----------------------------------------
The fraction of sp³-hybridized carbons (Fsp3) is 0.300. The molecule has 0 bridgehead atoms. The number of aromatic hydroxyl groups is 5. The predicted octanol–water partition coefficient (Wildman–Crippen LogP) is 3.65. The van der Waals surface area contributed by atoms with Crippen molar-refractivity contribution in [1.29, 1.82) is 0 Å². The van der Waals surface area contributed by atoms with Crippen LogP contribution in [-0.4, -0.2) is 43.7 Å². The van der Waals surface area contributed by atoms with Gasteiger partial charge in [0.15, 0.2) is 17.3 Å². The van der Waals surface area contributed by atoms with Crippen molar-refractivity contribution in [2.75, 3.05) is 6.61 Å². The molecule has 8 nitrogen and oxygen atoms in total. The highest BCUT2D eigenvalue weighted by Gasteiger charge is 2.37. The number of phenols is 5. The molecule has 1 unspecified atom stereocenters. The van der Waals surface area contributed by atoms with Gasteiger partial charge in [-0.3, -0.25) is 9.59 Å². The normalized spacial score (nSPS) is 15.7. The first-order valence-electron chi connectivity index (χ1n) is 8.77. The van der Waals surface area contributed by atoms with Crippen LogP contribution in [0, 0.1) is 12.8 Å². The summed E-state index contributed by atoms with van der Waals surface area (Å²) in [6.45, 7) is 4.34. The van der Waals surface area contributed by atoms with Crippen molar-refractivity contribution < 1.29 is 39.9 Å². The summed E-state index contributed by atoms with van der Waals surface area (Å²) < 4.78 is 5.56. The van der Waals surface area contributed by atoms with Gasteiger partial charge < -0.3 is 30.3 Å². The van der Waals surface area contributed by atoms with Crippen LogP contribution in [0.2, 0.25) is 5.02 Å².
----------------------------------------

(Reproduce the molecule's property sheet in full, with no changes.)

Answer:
The fraction of sp³-hybridized carbons (Fsp3) is 0.300. The molecule has 0 bridgehead atoms. The number of aromatic hydroxyl groups is 5. The predicted octanol–water partition coefficient (Wildman–Crippen LogP) is 3.65. The van der Waals surface area contributed by atoms with Crippen molar-refractivity contribution in [1.29, 1.82) is 0 Å². The van der Waals surface area contributed by atoms with Crippen LogP contribution in [-0.4, -0.2) is 43.7 Å². The van der Waals surface area contributed by atoms with Gasteiger partial charge in [0.15, 0.2) is 17.3 Å². The van der Waals surface area contributed by atoms with Crippen molar-refractivity contribution in [2.75, 3.05) is 6.61 Å². The molecule has 8 nitrogen and oxygen atoms in total. The highest BCUT2D eigenvalue weighted by Gasteiger charge is 2.37. The number of phenols is 5. The molecule has 1 unspecified atom stereocenters. The van der Waals surface area contributed by atoms with Gasteiger partial charge in [-0.3, -0.25) is 9.59 Å². The normalized spacial score (nSPS) is 15.7. The first-order valence-electron chi connectivity index (χ1n) is 8.77. The van der Waals surface area contributed by atoms with Crippen LogP contribution in [0, 0.1) is 12.8 Å². The summed E-state index contributed by atoms with van der Waals surface area (Å²) in [6.45, 7) is 4.34. The van der Waals surface area contributed by atoms with Crippen molar-refractivity contribution < 1.29 is 39.9 Å². The summed E-state index contributed by atoms with van der Waals surface area (Å²) < 4.78 is 5.56. The van der Waals surface area contributed by atoms with Gasteiger partial charge < -0.3 is 30.3 Å². The van der Waals surface area contributed by atoms with Crippen LogP contribution in [0.2, 0.25) is 5.02 Å².